Citizen Lab Director Ron Deibert spoke with The Globe and Mail’s telecom reporter Christine Dobby about recent issues related to the privacy of telecommunications customers’ personal information.
Tag Archives: Privacy
This post first identifies the individual and collective benefits of using the Access My Info tool to request access to one’s personal data held by Canadian data operators. It then discusses technical design decisions that went into the tool’s development and implementation.
By getting into the malware business the federal and potentially provincial governments of Canada would be confronted with an ongoing reality: is the role of government to maximally protect its citizens, including from criminals leveraging vulnerabilities to spy on Canadians, or is it to partially protect citizens so long as such protections do not weaken the state’s ability to secure itself from persons suspected of violating any Act of Parliament?
Social Media Watch returns with updates from the EU and US legal landscape, some notable cases of government access to personal data, and an overview of some important reports describing the need for updated regulation in the data economy.
In this post we explain how Canadians can issue requests to their telecommunications companies to learn what personal information those companies collect, retain, and disclose about them. We argue that Canadians should do this both to empower themselves and to enable Canadian policy experts and government officials to better hold the companies to account.
Ron Deibert was interviewed by Amanda Lang on CBC’s Lang & O’Leary Exchange about what’s changed with regard to online privacy since Edward Snowden’s revelations about the NSA.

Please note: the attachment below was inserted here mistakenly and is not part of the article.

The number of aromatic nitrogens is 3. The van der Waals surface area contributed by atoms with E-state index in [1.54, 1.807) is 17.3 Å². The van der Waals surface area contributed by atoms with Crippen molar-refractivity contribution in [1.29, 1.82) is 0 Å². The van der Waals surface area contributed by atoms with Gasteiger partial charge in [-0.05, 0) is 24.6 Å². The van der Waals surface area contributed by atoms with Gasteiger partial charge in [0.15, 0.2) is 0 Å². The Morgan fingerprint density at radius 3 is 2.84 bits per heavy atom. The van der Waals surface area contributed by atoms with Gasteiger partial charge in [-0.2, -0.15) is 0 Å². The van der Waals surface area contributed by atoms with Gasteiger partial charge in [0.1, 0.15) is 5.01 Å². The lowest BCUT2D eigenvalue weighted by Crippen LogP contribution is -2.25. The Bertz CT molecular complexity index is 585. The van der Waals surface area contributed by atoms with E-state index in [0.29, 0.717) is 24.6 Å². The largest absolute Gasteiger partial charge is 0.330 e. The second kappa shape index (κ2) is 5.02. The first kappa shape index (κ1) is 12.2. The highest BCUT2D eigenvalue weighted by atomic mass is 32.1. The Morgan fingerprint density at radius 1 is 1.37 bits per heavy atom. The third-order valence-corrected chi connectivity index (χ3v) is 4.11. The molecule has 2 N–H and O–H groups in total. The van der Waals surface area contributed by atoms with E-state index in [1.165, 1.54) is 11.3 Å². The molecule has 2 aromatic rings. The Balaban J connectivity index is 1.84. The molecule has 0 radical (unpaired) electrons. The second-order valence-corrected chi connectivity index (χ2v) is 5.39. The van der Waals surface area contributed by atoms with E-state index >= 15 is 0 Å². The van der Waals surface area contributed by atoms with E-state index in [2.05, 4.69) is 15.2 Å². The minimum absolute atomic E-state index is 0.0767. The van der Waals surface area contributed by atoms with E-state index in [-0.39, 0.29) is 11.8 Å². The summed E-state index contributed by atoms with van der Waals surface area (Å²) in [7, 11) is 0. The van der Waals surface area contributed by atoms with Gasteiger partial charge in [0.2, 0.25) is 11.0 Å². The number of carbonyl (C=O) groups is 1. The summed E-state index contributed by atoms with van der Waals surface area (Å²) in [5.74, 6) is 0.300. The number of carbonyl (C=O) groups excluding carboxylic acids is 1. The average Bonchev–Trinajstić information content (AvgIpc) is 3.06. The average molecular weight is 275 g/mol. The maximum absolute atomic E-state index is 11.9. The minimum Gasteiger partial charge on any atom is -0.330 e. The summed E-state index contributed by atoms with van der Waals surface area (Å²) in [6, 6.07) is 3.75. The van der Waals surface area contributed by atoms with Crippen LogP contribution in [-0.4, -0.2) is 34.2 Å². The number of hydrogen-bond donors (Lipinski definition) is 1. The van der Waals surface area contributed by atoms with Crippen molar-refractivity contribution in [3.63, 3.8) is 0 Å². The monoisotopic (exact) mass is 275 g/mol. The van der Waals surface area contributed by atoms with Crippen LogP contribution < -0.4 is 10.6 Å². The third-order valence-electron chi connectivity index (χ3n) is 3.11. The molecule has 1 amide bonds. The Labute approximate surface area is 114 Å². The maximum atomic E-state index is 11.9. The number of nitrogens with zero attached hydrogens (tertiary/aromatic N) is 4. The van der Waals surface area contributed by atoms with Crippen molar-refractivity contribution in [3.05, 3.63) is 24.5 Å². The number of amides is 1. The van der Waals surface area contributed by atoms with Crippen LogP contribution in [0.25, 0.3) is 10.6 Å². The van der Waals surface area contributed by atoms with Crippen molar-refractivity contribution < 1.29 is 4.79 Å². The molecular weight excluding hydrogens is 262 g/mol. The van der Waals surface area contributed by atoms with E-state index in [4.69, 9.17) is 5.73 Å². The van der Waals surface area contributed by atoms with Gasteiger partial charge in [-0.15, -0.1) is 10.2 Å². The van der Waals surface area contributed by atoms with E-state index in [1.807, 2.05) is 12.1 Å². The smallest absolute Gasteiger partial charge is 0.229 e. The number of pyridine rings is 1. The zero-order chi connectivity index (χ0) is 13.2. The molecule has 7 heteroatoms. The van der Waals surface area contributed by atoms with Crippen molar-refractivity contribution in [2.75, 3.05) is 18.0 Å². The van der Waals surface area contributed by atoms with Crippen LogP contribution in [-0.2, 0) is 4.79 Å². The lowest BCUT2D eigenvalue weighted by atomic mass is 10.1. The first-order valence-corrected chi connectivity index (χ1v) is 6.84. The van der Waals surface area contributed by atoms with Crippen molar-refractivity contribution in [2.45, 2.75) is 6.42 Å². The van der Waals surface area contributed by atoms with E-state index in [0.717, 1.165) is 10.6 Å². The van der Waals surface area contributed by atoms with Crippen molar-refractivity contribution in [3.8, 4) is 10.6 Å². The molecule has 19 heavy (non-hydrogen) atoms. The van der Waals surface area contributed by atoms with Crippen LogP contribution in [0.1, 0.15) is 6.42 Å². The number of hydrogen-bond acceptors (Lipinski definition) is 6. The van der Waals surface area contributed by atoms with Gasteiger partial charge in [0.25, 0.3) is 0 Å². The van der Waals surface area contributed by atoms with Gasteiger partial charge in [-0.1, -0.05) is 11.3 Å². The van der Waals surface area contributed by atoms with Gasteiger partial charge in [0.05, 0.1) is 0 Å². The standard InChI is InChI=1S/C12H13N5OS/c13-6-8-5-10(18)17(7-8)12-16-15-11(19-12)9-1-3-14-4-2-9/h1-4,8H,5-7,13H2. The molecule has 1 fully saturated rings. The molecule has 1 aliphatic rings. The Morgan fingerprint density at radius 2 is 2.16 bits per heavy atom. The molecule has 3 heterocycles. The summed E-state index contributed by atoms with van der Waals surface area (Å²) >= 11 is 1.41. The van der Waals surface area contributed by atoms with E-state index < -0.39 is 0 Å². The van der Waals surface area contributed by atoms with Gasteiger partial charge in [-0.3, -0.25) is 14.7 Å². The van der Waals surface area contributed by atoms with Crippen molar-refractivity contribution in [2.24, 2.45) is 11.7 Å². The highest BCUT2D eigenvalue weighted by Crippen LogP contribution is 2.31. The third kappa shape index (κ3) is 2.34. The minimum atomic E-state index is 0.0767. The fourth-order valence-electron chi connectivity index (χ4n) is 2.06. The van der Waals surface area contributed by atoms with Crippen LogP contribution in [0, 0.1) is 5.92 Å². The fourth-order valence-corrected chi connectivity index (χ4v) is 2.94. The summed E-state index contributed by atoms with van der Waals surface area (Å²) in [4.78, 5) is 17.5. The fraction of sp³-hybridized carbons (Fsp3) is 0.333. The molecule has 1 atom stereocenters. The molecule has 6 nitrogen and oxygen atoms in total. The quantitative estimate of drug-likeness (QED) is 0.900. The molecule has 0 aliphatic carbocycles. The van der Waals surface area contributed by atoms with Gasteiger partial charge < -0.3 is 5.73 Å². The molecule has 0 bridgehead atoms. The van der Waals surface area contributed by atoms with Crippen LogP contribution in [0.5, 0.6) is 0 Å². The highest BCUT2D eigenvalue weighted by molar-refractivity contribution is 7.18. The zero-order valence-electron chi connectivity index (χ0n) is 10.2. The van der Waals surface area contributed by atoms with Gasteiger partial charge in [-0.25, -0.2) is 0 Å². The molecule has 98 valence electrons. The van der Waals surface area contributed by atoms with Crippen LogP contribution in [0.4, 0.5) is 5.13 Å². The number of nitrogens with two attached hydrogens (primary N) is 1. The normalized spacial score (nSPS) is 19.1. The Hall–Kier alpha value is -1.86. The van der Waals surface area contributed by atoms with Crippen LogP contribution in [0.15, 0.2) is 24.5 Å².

Citizen Lab Senior Security Researcher Morgan Marquis-Boire was interviewed for a piece in Wired magazine on Heartbleed, “a bug in the internet’s infrastructure that some are calling the worse thing they’ve seen in years.”
Christopher Parsons was interviewed by a number of media outlets throughout March, focusing on government access to telecommunications data held by private companies, and on companies’ internal data handling practices.
Penney writes about how the Fair Elections Act will make it even easier for Canadian political parties to access our personal information and undermine democracy.
In this post we analyze the partial disclosures concerning Canada’s federal agencies’ domestic telecommunications surveillance practices. We argue that key federal agencies remain unaccountable to Parliamentarians and the Canadian public alike, and that accountability measures are urgently needed for Canadians to understand the extent of their federal government’s surveillance activities.